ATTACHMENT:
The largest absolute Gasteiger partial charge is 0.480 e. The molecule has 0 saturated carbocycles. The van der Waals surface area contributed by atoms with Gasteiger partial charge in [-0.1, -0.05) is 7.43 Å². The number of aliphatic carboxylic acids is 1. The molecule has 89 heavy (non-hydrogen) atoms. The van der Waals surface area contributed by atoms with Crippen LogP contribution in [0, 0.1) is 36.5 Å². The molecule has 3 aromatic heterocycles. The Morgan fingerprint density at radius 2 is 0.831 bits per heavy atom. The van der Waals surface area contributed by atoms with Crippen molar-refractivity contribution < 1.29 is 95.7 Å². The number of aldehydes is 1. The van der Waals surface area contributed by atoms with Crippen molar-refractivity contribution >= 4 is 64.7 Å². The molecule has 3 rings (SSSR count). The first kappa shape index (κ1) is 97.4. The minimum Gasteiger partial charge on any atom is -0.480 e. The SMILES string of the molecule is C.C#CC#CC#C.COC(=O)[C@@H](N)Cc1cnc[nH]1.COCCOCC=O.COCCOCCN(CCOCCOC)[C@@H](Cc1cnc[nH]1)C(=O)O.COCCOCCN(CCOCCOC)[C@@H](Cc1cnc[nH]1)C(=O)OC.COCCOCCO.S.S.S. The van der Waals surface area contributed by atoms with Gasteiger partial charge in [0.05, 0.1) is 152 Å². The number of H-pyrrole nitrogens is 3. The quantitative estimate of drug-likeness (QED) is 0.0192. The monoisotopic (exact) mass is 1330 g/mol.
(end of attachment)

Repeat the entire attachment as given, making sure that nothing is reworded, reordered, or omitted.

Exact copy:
The largest absolute Gasteiger partial charge is 0.480 e. The molecule has 0 saturated carbocycles. The van der Waals surface area contributed by atoms with Gasteiger partial charge in [-0.1, -0.05) is 7.43 Å². The number of aliphatic carboxylic acids is 1. The molecule has 89 heavy (non-hydrogen) atoms. The van der Waals surface area contributed by atoms with Crippen LogP contribution in [0, 0.1) is 36.5 Å². The molecule has 3 aromatic heterocycles. The Morgan fingerprint density at radius 2 is 0.831 bits per heavy atom. The van der Waals surface area contributed by atoms with Crippen molar-refractivity contribution < 1.29 is 95.7 Å². The number of aldehydes is 1. The van der Waals surface area contributed by atoms with Crippen molar-refractivity contribution >= 4 is 64.7 Å². The molecule has 3 rings (SSSR count). The first kappa shape index (κ1) is 97.4. The minimum Gasteiger partial charge on any atom is -0.480 e. The SMILES string of the molecule is C.C#CC#CC#C.COC(=O)[C@@H](N)Cc1cnc[nH]1.COCCOCC=O.COCCOCCN(CCOCCOC)[C@@H](Cc1cnc[nH]1)C(=O)O.COCCOCCN(CCOCCOC)[C@@H](Cc1cnc[nH]1)C(=O)OC.COCCOCCO.S.S.S. The van der Waals surface area contributed by atoms with Gasteiger partial charge in [0.05, 0.1) is 152 Å². The number of H-pyrrole nitrogens is 3. The quantitative estimate of drug-likeness (QED) is 0.0192. The monoisotopic (exact) mass is 1330 g/mol.